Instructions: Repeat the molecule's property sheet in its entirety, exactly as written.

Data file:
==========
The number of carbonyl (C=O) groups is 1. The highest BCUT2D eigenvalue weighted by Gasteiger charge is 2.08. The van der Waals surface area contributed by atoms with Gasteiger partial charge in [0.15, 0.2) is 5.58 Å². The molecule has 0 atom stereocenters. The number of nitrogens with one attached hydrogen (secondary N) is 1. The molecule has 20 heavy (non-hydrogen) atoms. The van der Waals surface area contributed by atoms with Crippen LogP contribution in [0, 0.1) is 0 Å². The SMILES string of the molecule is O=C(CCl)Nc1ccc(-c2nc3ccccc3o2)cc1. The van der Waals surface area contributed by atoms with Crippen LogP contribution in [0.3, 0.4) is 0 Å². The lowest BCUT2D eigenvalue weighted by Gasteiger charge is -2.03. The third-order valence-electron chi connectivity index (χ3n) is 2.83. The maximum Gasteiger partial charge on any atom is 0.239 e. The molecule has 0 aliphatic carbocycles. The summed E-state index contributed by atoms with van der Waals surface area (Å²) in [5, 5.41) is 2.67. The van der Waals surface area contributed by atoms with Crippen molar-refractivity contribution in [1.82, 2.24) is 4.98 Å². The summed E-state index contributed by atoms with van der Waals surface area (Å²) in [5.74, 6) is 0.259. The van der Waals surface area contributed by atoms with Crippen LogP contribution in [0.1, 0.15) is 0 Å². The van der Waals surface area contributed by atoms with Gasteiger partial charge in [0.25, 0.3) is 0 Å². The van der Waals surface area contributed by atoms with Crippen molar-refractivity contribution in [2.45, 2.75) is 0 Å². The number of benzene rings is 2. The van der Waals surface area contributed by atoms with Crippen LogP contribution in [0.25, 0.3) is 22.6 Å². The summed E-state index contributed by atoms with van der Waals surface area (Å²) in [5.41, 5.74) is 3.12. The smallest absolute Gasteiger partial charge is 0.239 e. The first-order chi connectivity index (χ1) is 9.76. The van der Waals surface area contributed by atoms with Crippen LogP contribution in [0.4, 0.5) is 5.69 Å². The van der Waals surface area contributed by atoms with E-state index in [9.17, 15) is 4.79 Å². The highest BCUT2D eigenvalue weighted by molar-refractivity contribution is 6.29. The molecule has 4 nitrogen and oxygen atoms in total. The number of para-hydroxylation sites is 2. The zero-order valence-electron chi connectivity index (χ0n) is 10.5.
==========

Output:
The number of carbonyl (C=O) groups is 1. The highest BCUT2D eigenvalue weighted by Gasteiger charge is 2.08. The van der Waals surface area contributed by atoms with Gasteiger partial charge in [0.15, 0.2) is 5.58 Å². The molecule has 0 atom stereocenters. The number of nitrogens with one attached hydrogen (secondary N) is 1. The molecule has 20 heavy (non-hydrogen) atoms. The van der Waals surface area contributed by atoms with Crippen LogP contribution in [0, 0.1) is 0 Å². The SMILES string of the molecule is O=C(CCl)Nc1ccc(-c2nc3ccccc3o2)cc1. The van der Waals surface area contributed by atoms with Crippen LogP contribution in [0.3, 0.4) is 0 Å². The lowest BCUT2D eigenvalue weighted by Gasteiger charge is -2.03. The third-order valence-electron chi connectivity index (χ3n) is 2.83. The maximum Gasteiger partial charge on any atom is 0.239 e. The molecule has 0 aliphatic carbocycles. The summed E-state index contributed by atoms with van der Waals surface area (Å²) in [5, 5.41) is 2.67. The van der Waals surface area contributed by atoms with Crippen molar-refractivity contribution in [1.82, 2.24) is 4.98 Å². The summed E-state index contributed by atoms with van der Waals surface area (Å²) in [5.74, 6) is 0.259. The van der Waals surface area contributed by atoms with Crippen LogP contribution in [0.1, 0.15) is 0 Å². The van der Waals surface area contributed by atoms with Gasteiger partial charge in [0.25, 0.3) is 0 Å². The van der Waals surface area contributed by atoms with Crippen molar-refractivity contribution in [2.45, 2.75) is 0 Å². The number of benzene rings is 2. The van der Waals surface area contributed by atoms with Crippen LogP contribution in [0.25, 0.3) is 22.6 Å². The summed E-state index contributed by atoms with van der Waals surface area (Å²) in [5.41, 5.74) is 3.12. The smallest absolute Gasteiger partial charge is 0.239 e. The first-order chi connectivity index (χ1) is 9.76. The van der Waals surface area contributed by atoms with Crippen LogP contribution in [0.4, 0.5) is 5.69 Å². The van der Waals surface area contributed by atoms with E-state index in [9.17, 15) is 4.79 Å². The highest BCUT2D eigenvalue weighted by molar-refractivity contribution is 6.29. The molecule has 4 nitrogen and oxygen atoms in total. The number of para-hydroxylation sites is 2. The zero-order valence-electron chi connectivity index (χ0n) is 10.5.